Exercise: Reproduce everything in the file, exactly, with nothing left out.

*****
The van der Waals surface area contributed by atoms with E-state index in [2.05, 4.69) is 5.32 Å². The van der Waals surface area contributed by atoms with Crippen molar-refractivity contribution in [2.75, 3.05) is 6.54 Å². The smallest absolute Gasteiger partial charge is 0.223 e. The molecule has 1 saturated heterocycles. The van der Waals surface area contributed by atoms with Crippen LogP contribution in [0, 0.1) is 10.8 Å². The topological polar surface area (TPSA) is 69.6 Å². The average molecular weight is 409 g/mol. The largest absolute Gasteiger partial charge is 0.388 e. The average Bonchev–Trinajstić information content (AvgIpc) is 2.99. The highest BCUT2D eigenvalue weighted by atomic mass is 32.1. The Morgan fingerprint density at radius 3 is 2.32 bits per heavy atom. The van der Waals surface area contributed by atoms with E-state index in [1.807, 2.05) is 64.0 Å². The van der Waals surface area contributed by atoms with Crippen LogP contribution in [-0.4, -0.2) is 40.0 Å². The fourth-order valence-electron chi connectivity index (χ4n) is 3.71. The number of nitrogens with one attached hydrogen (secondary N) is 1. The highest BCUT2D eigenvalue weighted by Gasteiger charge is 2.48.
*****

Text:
The van der Waals surface area contributed by atoms with E-state index in [2.05, 4.69) is 5.32 Å². The van der Waals surface area contributed by atoms with Crippen molar-refractivity contribution in [2.75, 3.05) is 6.54 Å². The smallest absolute Gasteiger partial charge is 0.223 e. The molecule has 1 saturated heterocycles. The van der Waals surface area contributed by atoms with Crippen LogP contribution in [0, 0.1) is 10.8 Å². The topological polar surface area (TPSA) is 69.6 Å². The average molecular weight is 409 g/mol. The largest absolute Gasteiger partial charge is 0.388 e. The average Bonchev–Trinajstić information content (AvgIpc) is 2.99. The highest BCUT2D eigenvalue weighted by atomic mass is 32.1. The Morgan fingerprint density at radius 3 is 2.32 bits per heavy atom. The van der Waals surface area contributed by atoms with E-state index in [1.807, 2.05) is 64.0 Å². The van der Waals surface area contributed by atoms with Crippen LogP contribution in [-0.4, -0.2) is 40.0 Å². The fourth-order valence-electron chi connectivity index (χ4n) is 3.71. The number of nitrogens with one attached hydrogen (secondary N) is 1. The highest BCUT2D eigenvalue weighted by Gasteiger charge is 2.48.